Culturing Science – biology as relevant to us earthly beings

The arsenic post I never wrote

I never wrote what I meant to here – I simply could not keep up with the rest of the blogs regarding arsenic life!  But I’m also aware that outside of the sci-twitter bubble, what went down may not be entirely clear, so here’s the beginning of the draft just in case you need to catch up.

Reactions to NASA’s announcement of “arsenic-based life” have been resounding through the science world these past few weeks.  (For more thorough reviews, check out Bora Zivkovic’s link dump, Martin Robbins’s coverage, or the National Association of Science Writers.)  For those who haven’t been scouring all the blogs, I’ve illustrated a brief review of events.

The saga began with a NASA press release announcing  a press conference about a discovery about “an astrobiology finding that will impact the search for evidence of extraterrestrial life.”  This led to speculation about aliens – life on Titan? – and then, when it was uncovered that the study was written by scientists studying the arsenic-rich Mono Lake in California, perhaps the researchers discovered a “shadow biosphere” – a form of life unlike ours, based on different molecules and evidence of a novel evolution of life on earth.

The actual paper, published in Science, instead announced that the scientists had found a bacterium that, when forced in a lab, could utilize arsenic in place of phosphorus in its molecules, including DNA.  After the hype and build-up, it was a disappointing announcement.  Due to the massive let-down, a lot of writers and scientists (myself included) chose to accept these findings instead of scrutinizing them.  It is a bit embarrassing in hindsight, but after so much hype about a scientific discovery that engaged the public, I wanted to find something to stay excited about, if only to support the idea that science isn’t a complete sham.

Soon after, scientists began to carefully look at the researchers’ methods and found that these findings simply weren’t very well-supported.  For the details, I recommend Rosie Redfield’s highly-publicized critique as well as Alex Bradley’s on We Beasties.  The researchers’ evidence could easily have been contaminated, and they failed to do some fairly simple tests to definitively show the use of arsenic by these microbes.  At this point, most media sources threw up their hands in frustration and stopped covering the story.  (For more detail, see Carl Zimmer’s Slate piece, “This Paper Should Not Have Been Published.”)

This series of events led to some interesting reflections around the blogs, including thoughts on the peer review process, the scientific process, and the upside of public scientific debate.  The authors’ refusal to engage the bloggy criticisms (even though they used the web to get everyone hyped about their discovery) got everyone into an uproar as well, as described in this open-access Nature editorial.

Written by Hanner

December 16, 2010 at 10:02 am

Posted in News

9 Responses

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  1. I love love love the illustrations!

    Zen Faulkes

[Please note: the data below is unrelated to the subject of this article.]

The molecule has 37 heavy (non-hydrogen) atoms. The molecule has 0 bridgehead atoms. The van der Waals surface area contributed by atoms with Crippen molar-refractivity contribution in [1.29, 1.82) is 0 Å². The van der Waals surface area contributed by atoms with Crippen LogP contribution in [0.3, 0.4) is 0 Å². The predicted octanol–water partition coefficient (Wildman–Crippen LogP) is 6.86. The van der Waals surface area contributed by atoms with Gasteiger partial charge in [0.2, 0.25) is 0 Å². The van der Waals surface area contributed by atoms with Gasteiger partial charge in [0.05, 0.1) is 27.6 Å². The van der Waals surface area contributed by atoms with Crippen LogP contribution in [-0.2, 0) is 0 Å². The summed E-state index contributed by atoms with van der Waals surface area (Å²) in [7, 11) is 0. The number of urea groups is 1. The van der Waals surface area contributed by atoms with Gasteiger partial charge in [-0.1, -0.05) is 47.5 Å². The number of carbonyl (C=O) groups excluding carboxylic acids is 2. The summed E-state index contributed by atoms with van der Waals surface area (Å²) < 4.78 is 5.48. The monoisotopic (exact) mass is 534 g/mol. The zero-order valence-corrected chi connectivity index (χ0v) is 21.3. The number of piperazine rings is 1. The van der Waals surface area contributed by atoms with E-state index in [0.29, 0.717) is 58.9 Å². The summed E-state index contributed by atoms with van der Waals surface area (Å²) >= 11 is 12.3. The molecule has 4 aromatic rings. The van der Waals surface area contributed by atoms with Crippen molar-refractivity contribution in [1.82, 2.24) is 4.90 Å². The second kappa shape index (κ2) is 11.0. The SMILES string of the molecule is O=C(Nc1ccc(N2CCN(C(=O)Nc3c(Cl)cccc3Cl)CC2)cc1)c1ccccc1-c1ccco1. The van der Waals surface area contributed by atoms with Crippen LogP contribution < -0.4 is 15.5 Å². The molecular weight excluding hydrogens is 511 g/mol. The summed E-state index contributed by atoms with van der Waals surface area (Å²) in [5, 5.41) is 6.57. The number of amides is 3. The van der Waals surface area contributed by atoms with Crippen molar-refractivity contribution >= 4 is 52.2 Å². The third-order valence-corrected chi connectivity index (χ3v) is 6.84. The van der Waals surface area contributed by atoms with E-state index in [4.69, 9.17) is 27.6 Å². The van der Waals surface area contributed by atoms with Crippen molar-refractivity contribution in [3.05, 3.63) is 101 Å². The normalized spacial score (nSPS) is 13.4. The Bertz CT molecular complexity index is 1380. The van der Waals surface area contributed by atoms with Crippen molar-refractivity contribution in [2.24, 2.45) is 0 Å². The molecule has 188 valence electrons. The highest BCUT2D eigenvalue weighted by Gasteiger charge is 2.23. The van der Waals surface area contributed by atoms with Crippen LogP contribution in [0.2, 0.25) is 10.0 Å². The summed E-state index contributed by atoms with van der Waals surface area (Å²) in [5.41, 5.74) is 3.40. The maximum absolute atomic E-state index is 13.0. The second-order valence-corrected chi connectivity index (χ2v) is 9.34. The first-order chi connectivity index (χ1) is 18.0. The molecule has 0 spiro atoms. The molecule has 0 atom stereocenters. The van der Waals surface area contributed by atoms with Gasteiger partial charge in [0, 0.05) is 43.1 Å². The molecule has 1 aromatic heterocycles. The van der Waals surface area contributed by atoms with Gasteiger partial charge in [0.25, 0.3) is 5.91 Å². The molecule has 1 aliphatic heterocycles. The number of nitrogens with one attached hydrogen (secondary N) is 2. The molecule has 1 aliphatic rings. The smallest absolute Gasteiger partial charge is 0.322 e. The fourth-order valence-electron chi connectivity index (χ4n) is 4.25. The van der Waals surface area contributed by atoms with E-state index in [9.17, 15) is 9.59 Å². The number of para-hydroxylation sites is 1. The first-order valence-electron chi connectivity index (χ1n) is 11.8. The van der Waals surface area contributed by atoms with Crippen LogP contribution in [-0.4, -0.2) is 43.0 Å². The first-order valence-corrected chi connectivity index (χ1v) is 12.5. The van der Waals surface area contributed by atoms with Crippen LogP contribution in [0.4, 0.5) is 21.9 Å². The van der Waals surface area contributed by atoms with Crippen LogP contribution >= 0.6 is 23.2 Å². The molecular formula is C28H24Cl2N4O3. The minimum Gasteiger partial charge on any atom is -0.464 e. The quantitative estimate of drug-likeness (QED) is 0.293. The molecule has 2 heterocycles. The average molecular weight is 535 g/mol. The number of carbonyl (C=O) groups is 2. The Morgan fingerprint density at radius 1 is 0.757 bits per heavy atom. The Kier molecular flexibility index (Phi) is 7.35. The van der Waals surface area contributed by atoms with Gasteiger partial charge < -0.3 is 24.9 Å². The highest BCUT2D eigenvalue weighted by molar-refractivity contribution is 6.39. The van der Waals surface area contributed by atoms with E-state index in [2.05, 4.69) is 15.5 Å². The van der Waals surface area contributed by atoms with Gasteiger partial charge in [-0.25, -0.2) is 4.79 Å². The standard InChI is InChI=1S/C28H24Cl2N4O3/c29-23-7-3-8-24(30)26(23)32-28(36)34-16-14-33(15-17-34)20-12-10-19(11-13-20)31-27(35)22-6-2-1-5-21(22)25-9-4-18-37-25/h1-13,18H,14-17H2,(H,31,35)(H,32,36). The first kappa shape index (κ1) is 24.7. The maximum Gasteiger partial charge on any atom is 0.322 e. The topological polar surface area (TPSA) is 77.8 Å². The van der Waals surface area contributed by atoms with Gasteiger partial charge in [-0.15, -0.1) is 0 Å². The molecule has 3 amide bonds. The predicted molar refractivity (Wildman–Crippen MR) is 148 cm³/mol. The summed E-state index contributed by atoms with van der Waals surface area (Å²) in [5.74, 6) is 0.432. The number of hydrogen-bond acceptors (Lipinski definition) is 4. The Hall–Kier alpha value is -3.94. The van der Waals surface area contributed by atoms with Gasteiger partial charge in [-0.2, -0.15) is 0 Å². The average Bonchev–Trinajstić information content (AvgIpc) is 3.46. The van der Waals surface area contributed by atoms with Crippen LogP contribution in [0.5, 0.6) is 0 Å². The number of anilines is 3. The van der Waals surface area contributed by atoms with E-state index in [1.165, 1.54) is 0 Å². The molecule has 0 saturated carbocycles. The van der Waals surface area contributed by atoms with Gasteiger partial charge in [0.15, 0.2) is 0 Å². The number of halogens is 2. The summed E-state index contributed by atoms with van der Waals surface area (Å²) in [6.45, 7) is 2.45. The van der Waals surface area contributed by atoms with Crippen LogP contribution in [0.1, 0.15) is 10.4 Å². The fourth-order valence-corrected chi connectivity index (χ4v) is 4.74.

December 16, 2010 at 10:19 am

  2. [...] Culturing Science – biology as relevant to us earthly beings Skip to content HomeAboutAwards and MentionsPhilly Science EventsPrimersDNA BasicsPopulation Ecology: The BasicsProtein Synthesis BasicsWorks CitedCulturing Science – Index by AuthorCulturing Science – Index by JournalCulturing Science – Other Papers Cited ← The arsenic post I never wrote [...]

  3. [...] This post was mentioned on Twitter by Bora Zivkovic and Hannah Waters, Hannah Waters. Hannah Waters said: A basic, illustrated guide to #arsenic life: The arsenic post I never wrote http://bit.ly/h9dOTc [...]

  4. I never wrote what I meant to here – I simply could not keep up with the rest of the blogs regarding arsenic life!

    Know the feeling :-) In a similar way I have probably at least half a dozen follow-ups on the the various aspects of science reporting, peer reviews, etc., that I would write were it not for the maddening end-of-year rush. (IRL, that is.)

    Grant

    December 16, 2010 at 2:18 pm

  5. [...] life? and Response required and More on Arsenic Bugs – Nature responds to the blogosphere and The arsenic post I never wrote and What Alien Bacteria Can Teach Us About Health PR and Response to Questions Concerning the [...]

  6. [...] The arsenic post I never wrote and What Alien Bacteria Can Teach Us About Health PR and Response to Questions Concerning the Science Article, A Bacterium That Can Grow by Using Arsenic Instead of Phosphorous (PDF) and Real science – warts and all [...]

  7. [...] over all the arsenic-based  life news? Hannah at Culturing Science has an easy to read post on how it all went down (and is still going) with some amazing [...]

  8. It is indeed depressing. I would probably have been satisfied had I initially understood that they were talking of forcing the replacement. Then, the controversy regarding methodology would somehow have been “science proceeding apace”.
    Anyway, I also really love your illustrations here. Make more of them. — GeePawHill

    Mike Hill

    December 19, 2010 at 11:09 am

  9. [...] Hannah Waters. Dec 16 2010. The arsenic post I never wrote. Culturing Science. https://culturingscience.wordpress.com/2010/12/16/the-arsenic-post-i-never-wrote/ [...]


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